The De Ritis ratio has important implications for clinical practice. The patients with a higher De Ritis ratio had an inferior survival. It may serve as a potential selection criterion for risk factor stratified management of urothelial carcinoma and adjuvant therapies. Besides, close postoperative follow-up should be emphasized for these patients. The AST/ALT ratio is easily accessible and relatively inexpensive because AST and ALT are the most commonly used serum biomarkers in our daily clinical practice.
Despite our novel findings, the present study has some limitations. Firstly, a total of 8 studies incorporating 3949 patients was included in the quantitative synthesis, which is a relatively small number and may limit the power of the final results. So more studies are needed to validate our findings. Secondly, all studies are retrospective, which may increase the risk of bias because of the retrospective data analysis. Thirdly, although included studies tried to exclude all patients with acute or chronic liver disease, they may not eliminate the undetected diseases that confounded results. As results, the De Ritis ratio must be validated in large, independent cohorts before it can be applied widely.
The preoperative De Ritis ratio is an unfavorable factor for patients with urothelial carcinoma. When stratified by diseases, in patients with BC and UTUC, the De Ritis ratio is also associated with poor prognosis. However, the De Ritis ratio must be validated in large, independent cohorts before it can be applied widely.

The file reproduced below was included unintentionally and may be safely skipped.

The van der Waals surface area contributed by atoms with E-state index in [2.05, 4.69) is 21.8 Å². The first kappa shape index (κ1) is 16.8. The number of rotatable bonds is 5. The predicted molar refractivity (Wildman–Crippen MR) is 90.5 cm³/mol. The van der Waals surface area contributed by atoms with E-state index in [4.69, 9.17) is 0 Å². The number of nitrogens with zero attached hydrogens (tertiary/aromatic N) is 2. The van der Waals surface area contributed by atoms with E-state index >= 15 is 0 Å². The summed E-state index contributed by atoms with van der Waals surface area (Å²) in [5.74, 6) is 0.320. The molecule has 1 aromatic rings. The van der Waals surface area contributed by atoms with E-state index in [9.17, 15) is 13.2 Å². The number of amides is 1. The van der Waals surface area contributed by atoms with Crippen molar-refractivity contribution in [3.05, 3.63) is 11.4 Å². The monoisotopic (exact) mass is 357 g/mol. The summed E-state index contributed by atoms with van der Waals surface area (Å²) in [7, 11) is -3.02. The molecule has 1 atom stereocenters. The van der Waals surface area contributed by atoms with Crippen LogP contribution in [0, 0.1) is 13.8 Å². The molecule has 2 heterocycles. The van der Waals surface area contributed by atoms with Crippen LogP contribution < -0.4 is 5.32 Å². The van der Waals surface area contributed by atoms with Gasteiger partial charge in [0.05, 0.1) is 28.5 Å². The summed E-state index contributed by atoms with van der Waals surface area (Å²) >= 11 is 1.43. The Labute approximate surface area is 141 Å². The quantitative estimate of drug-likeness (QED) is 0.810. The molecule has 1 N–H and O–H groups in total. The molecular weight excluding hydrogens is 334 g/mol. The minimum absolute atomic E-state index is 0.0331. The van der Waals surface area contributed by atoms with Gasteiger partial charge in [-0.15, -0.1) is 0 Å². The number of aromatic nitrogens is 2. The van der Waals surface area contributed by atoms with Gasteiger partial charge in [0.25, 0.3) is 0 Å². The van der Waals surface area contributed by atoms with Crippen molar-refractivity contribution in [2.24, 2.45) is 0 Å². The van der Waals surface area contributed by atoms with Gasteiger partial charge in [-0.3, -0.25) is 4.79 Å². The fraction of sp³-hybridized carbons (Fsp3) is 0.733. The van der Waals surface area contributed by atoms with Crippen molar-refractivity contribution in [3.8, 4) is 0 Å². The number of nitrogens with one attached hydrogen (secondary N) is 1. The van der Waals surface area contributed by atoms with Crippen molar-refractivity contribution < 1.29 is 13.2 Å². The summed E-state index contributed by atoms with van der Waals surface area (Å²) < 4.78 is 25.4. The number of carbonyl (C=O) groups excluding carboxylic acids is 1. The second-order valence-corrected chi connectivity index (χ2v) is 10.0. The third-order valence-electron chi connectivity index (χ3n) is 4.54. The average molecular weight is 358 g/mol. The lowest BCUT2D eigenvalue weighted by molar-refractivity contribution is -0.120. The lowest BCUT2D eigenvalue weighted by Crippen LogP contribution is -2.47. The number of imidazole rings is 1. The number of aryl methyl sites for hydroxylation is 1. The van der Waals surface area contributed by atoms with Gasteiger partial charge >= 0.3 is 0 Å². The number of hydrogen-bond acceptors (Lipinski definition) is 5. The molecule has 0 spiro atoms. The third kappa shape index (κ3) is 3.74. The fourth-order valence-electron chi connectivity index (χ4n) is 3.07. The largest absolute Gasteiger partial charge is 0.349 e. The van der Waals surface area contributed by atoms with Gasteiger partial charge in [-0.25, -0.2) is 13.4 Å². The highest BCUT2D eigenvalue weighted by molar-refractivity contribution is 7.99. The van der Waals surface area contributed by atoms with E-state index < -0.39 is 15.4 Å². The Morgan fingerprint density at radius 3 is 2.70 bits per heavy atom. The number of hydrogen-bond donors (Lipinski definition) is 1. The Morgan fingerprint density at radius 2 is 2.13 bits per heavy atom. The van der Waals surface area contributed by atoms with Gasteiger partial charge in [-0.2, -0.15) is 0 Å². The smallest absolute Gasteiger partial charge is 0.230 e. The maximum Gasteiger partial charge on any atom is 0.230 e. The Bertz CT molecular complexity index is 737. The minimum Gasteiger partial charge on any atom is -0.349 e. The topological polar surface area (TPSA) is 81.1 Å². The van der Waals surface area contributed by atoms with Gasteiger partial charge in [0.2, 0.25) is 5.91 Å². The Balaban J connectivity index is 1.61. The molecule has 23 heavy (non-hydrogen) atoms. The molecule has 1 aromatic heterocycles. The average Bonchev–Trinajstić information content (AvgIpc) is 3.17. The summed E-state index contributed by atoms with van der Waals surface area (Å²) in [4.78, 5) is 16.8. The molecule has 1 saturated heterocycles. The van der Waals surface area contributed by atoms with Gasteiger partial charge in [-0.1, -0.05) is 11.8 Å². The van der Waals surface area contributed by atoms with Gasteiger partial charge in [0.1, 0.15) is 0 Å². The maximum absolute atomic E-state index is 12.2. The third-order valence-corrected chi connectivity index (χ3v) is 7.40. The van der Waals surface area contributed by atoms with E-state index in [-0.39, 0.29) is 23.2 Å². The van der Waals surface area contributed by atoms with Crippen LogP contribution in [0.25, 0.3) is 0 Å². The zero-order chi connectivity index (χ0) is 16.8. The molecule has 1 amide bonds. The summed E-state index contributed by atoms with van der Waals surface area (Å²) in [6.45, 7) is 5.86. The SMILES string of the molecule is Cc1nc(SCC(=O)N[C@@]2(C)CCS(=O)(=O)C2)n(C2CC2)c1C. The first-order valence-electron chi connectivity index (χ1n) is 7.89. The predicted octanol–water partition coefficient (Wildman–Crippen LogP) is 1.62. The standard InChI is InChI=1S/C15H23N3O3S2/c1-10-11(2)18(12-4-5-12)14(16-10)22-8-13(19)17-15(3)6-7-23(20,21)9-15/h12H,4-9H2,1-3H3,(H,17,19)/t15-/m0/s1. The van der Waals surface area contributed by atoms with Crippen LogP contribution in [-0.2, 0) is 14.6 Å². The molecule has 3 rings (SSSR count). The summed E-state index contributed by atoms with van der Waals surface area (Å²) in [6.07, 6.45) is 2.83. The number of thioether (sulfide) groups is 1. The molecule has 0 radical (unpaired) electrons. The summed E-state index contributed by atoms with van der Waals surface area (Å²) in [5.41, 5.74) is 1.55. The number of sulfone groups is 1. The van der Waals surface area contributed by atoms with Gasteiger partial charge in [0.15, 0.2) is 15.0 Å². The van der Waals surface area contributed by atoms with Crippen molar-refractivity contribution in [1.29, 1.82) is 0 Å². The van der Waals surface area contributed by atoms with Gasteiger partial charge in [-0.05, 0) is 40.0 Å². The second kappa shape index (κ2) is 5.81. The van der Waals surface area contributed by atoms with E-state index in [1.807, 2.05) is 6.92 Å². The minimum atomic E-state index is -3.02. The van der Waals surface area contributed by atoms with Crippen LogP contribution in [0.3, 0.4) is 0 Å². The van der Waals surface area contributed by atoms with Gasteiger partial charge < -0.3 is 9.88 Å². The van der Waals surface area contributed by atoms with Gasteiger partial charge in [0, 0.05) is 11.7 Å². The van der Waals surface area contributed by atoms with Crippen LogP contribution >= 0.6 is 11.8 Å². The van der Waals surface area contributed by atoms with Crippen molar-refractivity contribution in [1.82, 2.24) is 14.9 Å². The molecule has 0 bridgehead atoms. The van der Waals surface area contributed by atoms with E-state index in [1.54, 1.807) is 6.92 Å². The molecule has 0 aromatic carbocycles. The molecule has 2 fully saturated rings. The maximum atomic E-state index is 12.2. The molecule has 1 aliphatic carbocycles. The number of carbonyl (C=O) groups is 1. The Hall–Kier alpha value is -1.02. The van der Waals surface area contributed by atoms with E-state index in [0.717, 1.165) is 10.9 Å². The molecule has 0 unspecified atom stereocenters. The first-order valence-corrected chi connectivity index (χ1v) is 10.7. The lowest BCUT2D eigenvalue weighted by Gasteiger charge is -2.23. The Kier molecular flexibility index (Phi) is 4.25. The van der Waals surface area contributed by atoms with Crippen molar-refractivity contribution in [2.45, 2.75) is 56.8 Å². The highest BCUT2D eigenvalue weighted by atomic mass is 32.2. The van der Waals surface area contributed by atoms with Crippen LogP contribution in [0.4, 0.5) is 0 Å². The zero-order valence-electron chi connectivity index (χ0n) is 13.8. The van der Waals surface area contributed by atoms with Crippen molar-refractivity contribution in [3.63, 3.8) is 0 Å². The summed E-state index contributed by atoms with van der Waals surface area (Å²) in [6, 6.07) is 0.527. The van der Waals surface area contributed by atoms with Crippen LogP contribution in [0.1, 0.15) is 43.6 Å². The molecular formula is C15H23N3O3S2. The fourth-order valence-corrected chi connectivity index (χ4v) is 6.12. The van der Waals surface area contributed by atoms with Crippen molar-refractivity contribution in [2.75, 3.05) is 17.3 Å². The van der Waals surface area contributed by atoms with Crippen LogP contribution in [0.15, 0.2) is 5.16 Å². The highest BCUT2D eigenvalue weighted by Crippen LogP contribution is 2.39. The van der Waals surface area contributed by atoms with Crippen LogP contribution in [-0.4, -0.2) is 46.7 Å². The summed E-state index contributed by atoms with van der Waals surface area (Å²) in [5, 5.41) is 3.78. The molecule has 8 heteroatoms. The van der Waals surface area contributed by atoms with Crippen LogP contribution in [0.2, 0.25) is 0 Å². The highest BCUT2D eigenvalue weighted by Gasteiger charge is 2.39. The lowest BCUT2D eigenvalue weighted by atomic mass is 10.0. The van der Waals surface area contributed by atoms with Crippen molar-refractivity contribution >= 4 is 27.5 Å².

Availability of data and materials
All the data (pooled HR with 95% CI of OS, CSS, PFS, RFS, and MFS) used to support the findings of this study are included within the article.
Upper tract urothelial carcinoma
Newcastle–Ottawa quality assessment scale
Muscle-invasive bladder cancer
Non-muscle-invasive bladder cancer
Eastern cooperative oncology group performance status
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Hu, X., Yang, W., Wang, Y. et al. The prognostic value of De Ritis (AST/ALT) ratio in patients after surgery for urothelial carcinoma: a systematic review and meta-analysis. Cancer Cell Int 20, 39 (2020). https://doi.org/10.1186/s12935-020-1125-2
- De Ritis ratio
- Urothelial carcinoma